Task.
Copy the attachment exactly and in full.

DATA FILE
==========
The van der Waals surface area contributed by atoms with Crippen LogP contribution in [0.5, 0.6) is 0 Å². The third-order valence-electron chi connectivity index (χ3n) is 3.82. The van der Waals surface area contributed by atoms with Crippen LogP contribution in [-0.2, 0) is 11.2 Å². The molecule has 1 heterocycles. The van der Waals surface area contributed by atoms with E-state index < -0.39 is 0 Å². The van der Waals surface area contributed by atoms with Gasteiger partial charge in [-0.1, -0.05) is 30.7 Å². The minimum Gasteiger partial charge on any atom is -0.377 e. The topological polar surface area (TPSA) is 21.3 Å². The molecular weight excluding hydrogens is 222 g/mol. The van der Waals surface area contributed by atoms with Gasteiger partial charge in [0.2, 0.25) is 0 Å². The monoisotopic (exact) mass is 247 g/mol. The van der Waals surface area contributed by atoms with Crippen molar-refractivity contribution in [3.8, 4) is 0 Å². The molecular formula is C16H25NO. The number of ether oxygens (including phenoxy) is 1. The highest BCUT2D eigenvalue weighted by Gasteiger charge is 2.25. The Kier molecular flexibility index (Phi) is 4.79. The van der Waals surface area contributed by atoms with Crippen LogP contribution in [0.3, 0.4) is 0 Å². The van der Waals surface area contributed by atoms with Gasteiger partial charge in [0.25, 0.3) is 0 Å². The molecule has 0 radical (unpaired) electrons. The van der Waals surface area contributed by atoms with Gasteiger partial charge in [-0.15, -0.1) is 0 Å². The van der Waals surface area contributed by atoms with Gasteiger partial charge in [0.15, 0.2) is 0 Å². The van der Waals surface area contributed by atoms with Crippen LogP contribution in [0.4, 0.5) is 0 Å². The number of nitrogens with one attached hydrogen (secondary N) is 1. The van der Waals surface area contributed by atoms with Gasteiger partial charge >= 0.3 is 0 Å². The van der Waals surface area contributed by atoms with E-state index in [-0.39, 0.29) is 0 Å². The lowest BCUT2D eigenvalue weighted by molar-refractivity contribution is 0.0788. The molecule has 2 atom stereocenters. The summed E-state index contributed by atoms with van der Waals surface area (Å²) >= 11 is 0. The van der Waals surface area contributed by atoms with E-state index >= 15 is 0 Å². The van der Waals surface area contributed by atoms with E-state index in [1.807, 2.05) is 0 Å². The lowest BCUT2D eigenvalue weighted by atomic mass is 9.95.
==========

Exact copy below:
The van der Waals surface area contributed by atoms with Crippen LogP contribution in [0.5, 0.6) is 0 Å². The third-order valence-electron chi connectivity index (χ3n) is 3.82. The van der Waals surface area contributed by atoms with Crippen LogP contribution in [-0.2, 0) is 11.2 Å². The molecule has 1 heterocycles. The van der Waals surface area contributed by atoms with E-state index < -0.39 is 0 Å². The van der Waals surface area contributed by atoms with Gasteiger partial charge in [-0.1, -0.05) is 30.7 Å². The minimum Gasteiger partial charge on any atom is -0.377 e. The topological polar surface area (TPSA) is 21.3 Å². The molecular weight excluding hydrogens is 222 g/mol. The van der Waals surface area contributed by atoms with Gasteiger partial charge in [0.2, 0.25) is 0 Å². The monoisotopic (exact) mass is 247 g/mol. The van der Waals surface area contributed by atoms with Crippen molar-refractivity contribution in [3.8, 4) is 0 Å². The molecular formula is C16H25NO. The number of ether oxygens (including phenoxy) is 1. The highest BCUT2D eigenvalue weighted by Gasteiger charge is 2.25. The Kier molecular flexibility index (Phi) is 4.79. The van der Waals surface area contributed by atoms with Crippen LogP contribution in [0.3, 0.4) is 0 Å². The van der Waals surface area contributed by atoms with Gasteiger partial charge in [0.25, 0.3) is 0 Å². The molecule has 0 radical (unpaired) electrons. The van der Waals surface area contributed by atoms with Gasteiger partial charge in [-0.15, -0.1) is 0 Å². The van der Waals surface area contributed by atoms with Gasteiger partial charge in [0.15, 0.2) is 0 Å². The van der Waals surface area contributed by atoms with Crippen LogP contribution in [0.4, 0.5) is 0 Å². The number of nitrogens with one attached hydrogen (secondary N) is 1. The van der Waals surface area contributed by atoms with Gasteiger partial charge >= 0.3 is 0 Å². The van der Waals surface area contributed by atoms with E-state index in [-0.39, 0.29) is 0 Å². The lowest BCUT2D eigenvalue weighted by molar-refractivity contribution is 0.0788. The molecule has 2 atom stereocenters. The summed E-state index contributed by atoms with van der Waals surface area (Å²) >= 11 is 0. The van der Waals surface area contributed by atoms with E-state index >= 15 is 0 Å². The van der Waals surface area contributed by atoms with E-state index in [1.807, 2.05) is 0 Å². The lowest BCUT2D eigenvalue weighted by atomic mass is 9.95.